80x Faster Rust Code?!

June 17, 2020

Projecting security prices using brut force methods is expensive but some times it’s the only way to satisfy a curiousity. I was curious about how current volatility would affect future prices so I wrote a Python script to project Apple stock prices. After prototyping the algorithm in Python, I optmized the price generation part of the code in Rust.

The actual projections aren’t as interesting as the near 99% decrease in execution time it took to generate prices. In Python it took 2 minutes and 3 seconds to generate prices while in Rust it took a mere 1.5 seconds.

I only have a vague notion as to why the Rust implementation is so much faster. I consider myself a naive user of both languages and didn’t implement any language level optimizations. I do use Pandas in the Python code and I have no idea if Pandas is optimized for certain types of computations and not for others.

Projected Prices

The algorithm used to project future prices generates a price for each projected day by randomly selecting a return from historical returns. The historical returns are categorized by 3-day volatility patterns based on the current day return relative to the standard deviation of returns over the previous 20 days.

For each day projected day, we randomly select from a list of returns associated with a 3-day volatility pattern and multiply the current price by 1 + the return. For this analysis, we projected prices for 49 days 500 times resulting in 24,500 projected prices. In Python I used a dataframe for this look up while in Rust, I used a HashMap.

The Optimization

The part of the code of that was optmized in Rust does the following:

  1. Opens a csv file of historical returns
  2. Groups the returns to a hashmap where the key is tag pattern and the value is a list of returns
  3. Creates another hash map with the current day tag and a corresponding list of returns (This is used as a fallback if the tag pattern doesn’t exist)
  4. For each generation it generates prices for the number of days and pushes it into an array of projected prices. The only significant calculation it performs here is one standard deviation calculation.
  5. Write the array of projected prices to a csv file

Again, I didn’t optimize code in either language. When writing the Rust code, I had an idea of data that I wanted to reference because I thought moves would be expensive and just did what the Rust compiler told me to until my code worked.

Here’s the primary Python function that got ported to Rust.

def generate_projected_returns(filepath, ticker_symbol, generations, days_ahead, expiry_date):
    df = pd.read_csv(filepath)
    tagged_returns_df = df.groupby(['tag_pattern'])[
    tag_returns_bin_df = df.groupby(['tag'])['next_ret'].apply(list)
    last_20_returns = df.tail(20)['ret'].to_list()
    projected_returns_df = pd.DataFrame(
        columns=['generation', 'day', 'tag_pattern', 'ret', 'price'])
    for i in range(1, generations + 1):
        print(".", end="", flush=True)
        current_tag_pattern = df.iloc[-1]['tag_pattern']
        price = df.iloc[-1]['adj_close']
        for j in range(1, days_ahead + 1):
            next_ret_bin = get_ret_bin(
                current_tag_pattern, tagged_returns_df, tag_returns_bin_df)
            current_ret = random.choice(next_ret_bin)
            current_std = np.std(last_20_returns)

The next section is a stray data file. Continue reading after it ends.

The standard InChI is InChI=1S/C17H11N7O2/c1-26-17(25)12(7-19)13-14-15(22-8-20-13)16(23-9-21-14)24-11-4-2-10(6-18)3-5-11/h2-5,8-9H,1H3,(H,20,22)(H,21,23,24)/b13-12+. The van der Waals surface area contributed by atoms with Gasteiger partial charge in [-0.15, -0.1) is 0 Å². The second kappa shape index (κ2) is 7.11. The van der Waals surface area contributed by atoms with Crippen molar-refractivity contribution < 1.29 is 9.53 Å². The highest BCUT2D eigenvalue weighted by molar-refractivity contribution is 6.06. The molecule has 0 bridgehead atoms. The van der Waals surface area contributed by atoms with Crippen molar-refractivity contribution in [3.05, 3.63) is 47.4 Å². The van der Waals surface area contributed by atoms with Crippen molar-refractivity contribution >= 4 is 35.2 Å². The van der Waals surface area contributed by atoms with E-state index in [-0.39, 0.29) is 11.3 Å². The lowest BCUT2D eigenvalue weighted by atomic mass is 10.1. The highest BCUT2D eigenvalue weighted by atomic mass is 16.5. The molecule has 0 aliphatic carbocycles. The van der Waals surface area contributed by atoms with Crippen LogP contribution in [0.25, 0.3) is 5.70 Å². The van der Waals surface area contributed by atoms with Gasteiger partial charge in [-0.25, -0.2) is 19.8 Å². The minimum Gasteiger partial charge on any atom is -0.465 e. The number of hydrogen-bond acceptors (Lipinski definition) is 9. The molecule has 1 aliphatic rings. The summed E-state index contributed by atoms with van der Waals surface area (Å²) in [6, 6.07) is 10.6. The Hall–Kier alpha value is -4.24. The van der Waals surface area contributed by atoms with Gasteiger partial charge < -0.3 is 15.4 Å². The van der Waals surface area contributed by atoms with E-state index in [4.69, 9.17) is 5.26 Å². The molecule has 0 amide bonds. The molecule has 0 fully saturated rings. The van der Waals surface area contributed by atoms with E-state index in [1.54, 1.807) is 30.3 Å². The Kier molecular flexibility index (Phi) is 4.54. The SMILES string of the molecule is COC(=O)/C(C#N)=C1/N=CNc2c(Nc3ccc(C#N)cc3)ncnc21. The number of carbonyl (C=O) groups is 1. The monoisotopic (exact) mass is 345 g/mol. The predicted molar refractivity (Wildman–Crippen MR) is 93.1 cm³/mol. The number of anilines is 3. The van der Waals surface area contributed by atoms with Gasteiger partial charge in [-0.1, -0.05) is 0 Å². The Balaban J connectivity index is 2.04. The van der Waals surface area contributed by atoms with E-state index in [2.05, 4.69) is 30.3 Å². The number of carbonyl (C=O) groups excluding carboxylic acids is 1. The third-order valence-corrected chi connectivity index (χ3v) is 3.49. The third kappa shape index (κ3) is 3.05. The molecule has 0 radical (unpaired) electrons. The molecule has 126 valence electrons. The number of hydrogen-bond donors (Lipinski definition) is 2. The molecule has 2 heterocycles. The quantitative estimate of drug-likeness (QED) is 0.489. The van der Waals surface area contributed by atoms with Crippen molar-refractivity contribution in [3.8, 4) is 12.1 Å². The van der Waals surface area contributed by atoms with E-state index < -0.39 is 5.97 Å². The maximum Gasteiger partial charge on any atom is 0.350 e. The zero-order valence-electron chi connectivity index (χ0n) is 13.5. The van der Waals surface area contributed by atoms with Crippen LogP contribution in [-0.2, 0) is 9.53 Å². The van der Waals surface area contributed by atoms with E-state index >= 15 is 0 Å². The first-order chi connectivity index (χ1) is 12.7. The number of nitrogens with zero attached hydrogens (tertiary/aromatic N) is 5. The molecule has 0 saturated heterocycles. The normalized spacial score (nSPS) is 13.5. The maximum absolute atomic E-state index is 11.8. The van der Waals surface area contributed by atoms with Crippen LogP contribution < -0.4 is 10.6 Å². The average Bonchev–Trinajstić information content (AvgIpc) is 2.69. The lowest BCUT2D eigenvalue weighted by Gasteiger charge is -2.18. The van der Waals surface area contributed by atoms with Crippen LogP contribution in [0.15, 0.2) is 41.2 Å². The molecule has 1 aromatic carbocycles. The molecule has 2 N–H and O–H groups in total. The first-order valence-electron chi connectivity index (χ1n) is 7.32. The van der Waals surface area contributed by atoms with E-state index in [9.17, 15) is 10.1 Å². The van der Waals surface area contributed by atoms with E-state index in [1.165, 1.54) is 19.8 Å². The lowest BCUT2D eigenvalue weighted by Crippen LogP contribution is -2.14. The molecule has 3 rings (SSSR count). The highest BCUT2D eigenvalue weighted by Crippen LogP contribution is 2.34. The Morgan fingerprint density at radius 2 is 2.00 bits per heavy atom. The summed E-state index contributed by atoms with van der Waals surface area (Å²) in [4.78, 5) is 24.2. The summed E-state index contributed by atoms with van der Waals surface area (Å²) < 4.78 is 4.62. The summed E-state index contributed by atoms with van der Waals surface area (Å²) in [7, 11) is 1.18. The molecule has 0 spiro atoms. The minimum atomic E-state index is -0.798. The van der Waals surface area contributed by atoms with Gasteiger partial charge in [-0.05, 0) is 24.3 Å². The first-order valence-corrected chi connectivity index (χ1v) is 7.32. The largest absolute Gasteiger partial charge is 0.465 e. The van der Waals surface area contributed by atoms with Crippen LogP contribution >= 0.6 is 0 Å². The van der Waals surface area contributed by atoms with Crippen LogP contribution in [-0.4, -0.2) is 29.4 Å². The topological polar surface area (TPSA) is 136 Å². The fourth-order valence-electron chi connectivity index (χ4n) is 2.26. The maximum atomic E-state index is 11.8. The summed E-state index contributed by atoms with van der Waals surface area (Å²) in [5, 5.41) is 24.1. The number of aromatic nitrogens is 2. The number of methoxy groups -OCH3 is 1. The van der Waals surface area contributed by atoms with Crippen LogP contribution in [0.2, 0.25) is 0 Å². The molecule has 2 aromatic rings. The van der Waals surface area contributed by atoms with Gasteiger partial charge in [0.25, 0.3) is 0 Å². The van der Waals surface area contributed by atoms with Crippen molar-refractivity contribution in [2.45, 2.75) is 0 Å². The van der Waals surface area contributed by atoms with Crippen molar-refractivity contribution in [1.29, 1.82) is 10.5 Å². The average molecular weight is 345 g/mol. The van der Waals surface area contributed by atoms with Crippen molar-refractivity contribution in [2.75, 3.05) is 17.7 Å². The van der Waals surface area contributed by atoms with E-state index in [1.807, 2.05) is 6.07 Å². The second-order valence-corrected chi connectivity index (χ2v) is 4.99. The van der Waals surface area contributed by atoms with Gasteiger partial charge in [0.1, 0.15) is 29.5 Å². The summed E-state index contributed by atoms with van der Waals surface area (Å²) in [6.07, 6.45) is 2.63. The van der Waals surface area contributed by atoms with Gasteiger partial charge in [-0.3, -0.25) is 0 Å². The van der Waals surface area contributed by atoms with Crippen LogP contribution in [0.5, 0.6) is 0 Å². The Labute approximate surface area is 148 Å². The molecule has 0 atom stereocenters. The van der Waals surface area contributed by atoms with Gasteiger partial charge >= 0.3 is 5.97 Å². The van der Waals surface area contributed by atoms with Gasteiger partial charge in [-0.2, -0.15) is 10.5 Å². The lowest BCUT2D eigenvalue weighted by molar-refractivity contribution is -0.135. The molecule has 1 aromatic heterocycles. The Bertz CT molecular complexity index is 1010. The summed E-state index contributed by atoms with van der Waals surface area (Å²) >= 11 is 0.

current_tag = tag_current_day(current_std, current_ret)
            current_tag_pattern = create_new_tag_pattern(
                current_tag_pattern, current_tag)
            price = price * (1 + current_ret)
            last_20_returns = roll_list(last_20_returns, current_ret)
            projected_returns_df = projected_returns_df.append(
                    'generation': i,
                    'day': j,
                    'tag_pattern': current_tag_pattern,
                    'ret': current_ret,
                    'price': price
                }, ignore_index=True)
    now_ts = str(datetime.datetime.now())
    projected_returns_df['timestamp'] = now_ts
    projected_returns_df['ticker'] = ticker_symbol
    projected_returns_df['expiry_date'] = str(expiry_date)
    returns_path = "/tmp/%s_projected_returns.csv" % ticker_symbol
    projected_returns_df.to_csv(returns_path, index=False)

You can find the full python code in the prog.py file in this repository.

To run the Rust binary, clotho, from the Python script I use os.popen. Once I had the Rust implementation working, I used the same function call and executed the Rust binary.

def generate_projected_returns(filepath, ticker_symbol, generations, days_ahead, expiry_date):
    command_string = """RUST_LOG=debug clotho -f {filepath} -x {expiry_date} -t {ticker_symbol} -g {generations} -d {days}"""
    args = command_string.format(
    cmd = os.popen(args)

The Rust code is verbose so I’m not including it here but here’s a gist.

Take Aways

I’m still suprised by how much faster the Rust code given that it’s not taking advantage of concurrency.

I figure the read and write is constrained by the hard drive so I’m guessing most of the gain comes from the look ups which probably benefits from manual memory management in Rust.

Ignoring the fact that I don’t know how I would optimize the Python code, I do wonder what the performance difference would be if I looked into optimizing the Python code before writing it in Rust.

I really like working with Rust’s ecosystem. Online documentation is good and Cargo is great.

I used peroxide to calculate standard deviations but was surprised that there aren’t more math/data science libraries for Rust.

The clap Crate is awesome and really simplified the passing and parsing of commnand line arguments in Rust.

The big takeaway is that, as someone with more of a finance background, I’m pleasantly suprised by how Rust makes writing performant code accessible.

Send comments, corrections to waynechoi@gmail.com